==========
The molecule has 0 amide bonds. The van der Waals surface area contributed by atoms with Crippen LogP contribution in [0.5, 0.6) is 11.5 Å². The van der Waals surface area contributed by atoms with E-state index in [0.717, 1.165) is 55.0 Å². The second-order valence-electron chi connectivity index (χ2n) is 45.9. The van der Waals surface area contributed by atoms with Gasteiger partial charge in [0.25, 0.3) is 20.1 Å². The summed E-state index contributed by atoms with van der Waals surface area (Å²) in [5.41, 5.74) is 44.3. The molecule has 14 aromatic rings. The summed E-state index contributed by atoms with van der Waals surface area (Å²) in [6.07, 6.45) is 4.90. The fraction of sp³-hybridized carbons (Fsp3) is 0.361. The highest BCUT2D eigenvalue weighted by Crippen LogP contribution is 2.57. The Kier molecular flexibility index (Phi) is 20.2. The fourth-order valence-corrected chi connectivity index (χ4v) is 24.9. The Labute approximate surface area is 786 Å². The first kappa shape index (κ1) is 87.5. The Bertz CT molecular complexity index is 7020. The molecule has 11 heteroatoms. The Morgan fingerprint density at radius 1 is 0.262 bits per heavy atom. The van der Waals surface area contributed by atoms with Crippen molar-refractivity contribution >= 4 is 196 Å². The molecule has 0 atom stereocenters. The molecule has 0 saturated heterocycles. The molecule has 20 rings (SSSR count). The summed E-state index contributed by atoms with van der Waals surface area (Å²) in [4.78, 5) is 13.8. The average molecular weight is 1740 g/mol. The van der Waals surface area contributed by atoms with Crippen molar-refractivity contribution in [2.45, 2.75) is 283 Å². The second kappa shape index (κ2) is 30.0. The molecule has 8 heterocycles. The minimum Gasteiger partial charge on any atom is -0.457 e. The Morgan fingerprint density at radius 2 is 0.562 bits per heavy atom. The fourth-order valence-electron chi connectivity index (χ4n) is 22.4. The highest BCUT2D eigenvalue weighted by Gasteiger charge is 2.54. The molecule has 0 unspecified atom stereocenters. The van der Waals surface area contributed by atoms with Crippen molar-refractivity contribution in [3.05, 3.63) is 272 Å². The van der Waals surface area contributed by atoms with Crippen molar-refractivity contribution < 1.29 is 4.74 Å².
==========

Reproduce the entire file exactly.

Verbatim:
The molecule has 0 amide bonds. The van der Waals surface area contributed by atoms with Crippen LogP contribution in [0.5, 0.6) is 11.5 Å². The van der Waals surface area contributed by atoms with E-state index in [0.717, 1.165) is 55.0 Å². The second-order valence-electron chi connectivity index (χ2n) is 45.9. The van der Waals surface area contributed by atoms with Gasteiger partial charge in [0.25, 0.3) is 20.1 Å². The summed E-state index contributed by atoms with van der Waals surface area (Å²) in [5.41, 5.74) is 44.3. The molecule has 14 aromatic rings. The summed E-state index contributed by atoms with van der Waals surface area (Å²) in [6.07, 6.45) is 4.90. The fraction of sp³-hybridized carbons (Fsp3) is 0.361. The highest BCUT2D eigenvalue weighted by Crippen LogP contribution is 2.57. The Kier molecular flexibility index (Phi) is 20.2. The fourth-order valence-corrected chi connectivity index (χ4v) is 24.9. The Labute approximate surface area is 786 Å². The first kappa shape index (κ1) is 87.5. The Bertz CT molecular complexity index is 7020. The molecule has 11 heteroatoms. The Morgan fingerprint density at radius 1 is 0.262 bits per heavy atom. The van der Waals surface area contributed by atoms with Crippen molar-refractivity contribution >= 4 is 196 Å². The molecule has 0 atom stereocenters. The molecule has 0 saturated heterocycles. The molecule has 20 rings (SSSR count). The summed E-state index contributed by atoms with van der Waals surface area (Å²) in [4.78, 5) is 13.8. The average molecular weight is 1740 g/mol. The van der Waals surface area contributed by atoms with Crippen molar-refractivity contribution in [2.45, 2.75) is 283 Å². The second kappa shape index (κ2) is 30.0. The molecule has 8 heterocycles. The minimum Gasteiger partial charge on any atom is -0.457 e. The Morgan fingerprint density at radius 2 is 0.562 bits per heavy atom. The fourth-order valence-electron chi connectivity index (χ4n) is 22.4. The highest BCUT2D eigenvalue weighted by Gasteiger charge is 2.54. The molecule has 0 unspecified atom stereocenters. The van der Waals surface area contributed by atoms with Crippen molar-refractivity contribution in [3.05, 3.63) is 272 Å². The van der Waals surface area contributed by atoms with Crippen molar-refractivity contribution < 1.29 is 4.74 Å².